I found the relationship between Rodriguez's character and Paul Calderon as her father really strikingly convincing. Calderon's strong supporting performance is vital to the film as is Rodriguez's ability to communicate a great deal without speaking. Girlfight is a beautiful film. I love it as an intricate character study. I love it as a portrayal of women in sport. I love it as an examination of what happens to personal relationships when women sucessfully compete against men in a traditionally male arena.

4. Muriel’s Wedding, 1994

Toni Colette is a beautiful woman and a tremendously talented actress. Most of us didn't know who she was, however, before she gained 4o pounds to play a lost, underachieving dreamer named Muriel Heslop. Insead of going the traditional route of movieland makeovers, Muriel tells embarassing lies, steals money from her parents, humiliates herself and generally makes a complete disaster of EVERYTHING. And while I sat there in the theater wincing in discomfort, I recognized a grain of myself (and most every woman I know) in those disasters. The things we do when we are young and want too badly to be liked. The foolish things we say when we want more than anything to just fit in. The mistaken belief that a man wanting to marry us means we have greater value.

Muriels' Wedding is the chronicle of a woman making every possible mistake on her way to self discovery. In the end she is not the gorgeous, svelte woman we all know Toni Colette to be. She has lost some weight but only the weight lost inevitably from getting off her duff and getting out into the world. She goes from this horribly awkward girl to a woman who thinks she has it all figured out, having made herself into every one else's idea of a success, and then actually DOES figure her life out and learns that there is far more to succeeding in life than getting a man to walk you down the aisle. It is emotional, much of it is not remotely pretty, and it is uncomfortably honest while also being a bit over the top.

Oh, and there's and awful lot of ABBA. Considering how I feel about ABBA, this is the icing on the cake. A film in which, instead of becoming skinny or popular or getting a big promotion, a woman just becomes a better person. And learns how to be herself. And that might sound like a mundane change, but it's really quite wonderful.

5. The Big Chill, 1983

This may seem an odd choice, but aside from being just about my all-time favorite film, The Big Chill was the first film I saw as a girl that showed a group of men and women who felt completely equal to me. The women were doctors and lawyers as well as homemakers. The group of friends interacted as individuals who were all so different and distinct but completely equal and genuinely loving each other, sharing a genuine and unique bond in which their gender roles were irrelevant. It was also the first time I saw the idea of a single, successful woman conciously planning to get pregnant and raise a child on her own presented in popular media. I knew women could raise babies alone - my own mother was a single parent. But I feel it was a wonderful and significant choice that Kasdan made to present a woman making the CHOICE to do this in his film.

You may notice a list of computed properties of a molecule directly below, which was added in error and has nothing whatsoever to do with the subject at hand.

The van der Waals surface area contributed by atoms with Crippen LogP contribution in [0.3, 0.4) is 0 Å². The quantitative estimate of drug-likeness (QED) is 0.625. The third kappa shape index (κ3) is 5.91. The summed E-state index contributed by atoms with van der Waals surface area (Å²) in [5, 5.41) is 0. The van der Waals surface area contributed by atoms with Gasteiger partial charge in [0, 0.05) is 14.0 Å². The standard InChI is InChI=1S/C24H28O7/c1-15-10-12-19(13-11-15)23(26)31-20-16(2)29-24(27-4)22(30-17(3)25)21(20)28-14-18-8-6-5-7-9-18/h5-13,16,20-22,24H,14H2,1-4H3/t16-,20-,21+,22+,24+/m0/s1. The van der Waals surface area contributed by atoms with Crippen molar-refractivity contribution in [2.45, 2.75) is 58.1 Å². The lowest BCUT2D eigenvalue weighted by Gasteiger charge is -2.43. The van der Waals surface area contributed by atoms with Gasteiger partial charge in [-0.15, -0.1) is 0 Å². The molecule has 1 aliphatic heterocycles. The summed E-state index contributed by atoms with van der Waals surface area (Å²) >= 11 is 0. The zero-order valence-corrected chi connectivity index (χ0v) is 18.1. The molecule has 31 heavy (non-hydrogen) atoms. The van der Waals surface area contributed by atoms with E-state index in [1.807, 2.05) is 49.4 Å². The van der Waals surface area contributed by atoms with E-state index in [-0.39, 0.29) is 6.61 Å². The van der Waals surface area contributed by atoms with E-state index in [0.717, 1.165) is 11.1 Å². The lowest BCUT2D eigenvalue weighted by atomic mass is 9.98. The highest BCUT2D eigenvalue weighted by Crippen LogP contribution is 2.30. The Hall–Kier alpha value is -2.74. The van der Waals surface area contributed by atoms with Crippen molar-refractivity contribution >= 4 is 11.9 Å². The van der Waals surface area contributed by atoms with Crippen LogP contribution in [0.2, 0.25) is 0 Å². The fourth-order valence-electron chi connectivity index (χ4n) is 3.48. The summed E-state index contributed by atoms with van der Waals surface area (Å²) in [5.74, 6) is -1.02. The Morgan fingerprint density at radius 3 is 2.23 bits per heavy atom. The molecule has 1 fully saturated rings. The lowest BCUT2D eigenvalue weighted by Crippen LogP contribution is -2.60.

I can watch this film again and again. And beyond the fact that it just speaks volumes about the odd nuances of friendship, it explores human relationships in ways that go beyond gender while acknowledging the women as women. They are equal and sucessful without being sexless. I think this film was, for me, the first time I saw women portrayed as successful professionals in film without showing them one step behind the men, without the film being ABOUT their competition in the workplace. It revolutionized my concept of what adult women could be.

My favorite scene is of Glenn Close on the floor of her shower crying. It reminds you that, in the midst of this nostalgia, these people are grieving. As a group and individually, they are going through something incredibly difficult. I am fond of Glenn Close and it is, in my opinion, the most complex and nuanced performance of her career.

Oh, and my whole life, I've always wanted to live in that house.

And my "runner up" - because I want to include it, but probably wouldn't pick it to watch 20 bazillion times on a desert island because you can ONLY CRY SO MUCH:

6. One True Thing, 1998

In this film, RenĂ©e Zellweger’s character is a driven young career woman who has to put her life on hold when her mother, played by Meryl Streep, is diagnosed with cancer. In awe of her father’s (William Hurt) success, Zellweger’s character worships him and, conversely, disdains her mother’s life of raising children and building a home. This film follows a woman leaving behind the illusions of her childhood.

One True Thing deals with an aspect of female relationships and gender roles too rarely addresssed in film. An entire generation of women grew up with only a small number of female role models in their life sucessfully pursuing careers. Our mother’s generation made the choice to enter the workforce, but was struggling against centuries of ill conceived notions about women - and not all of our mothers made that choice. So many women in my generation looked to their father as a role model when reaching adulthood and pursuing a career, leading to an acutely blind form of hero worship. This film is about moving past both our childhood concepts of who our parents are as well as recognizing the value of our mother’s contributions.

AND it makes me cry. A lot. Highly recommended... but maybe not desert island material. What with the dehydration concerns when one is stranded and all.

I'd love to hear other people's top selections. It's not just about the characters themselves, but how they stand up as a representation of women, real women, and what the filmmaker is choosing to say about our sex.

Monday, August 27, 2007

Farewell to Joan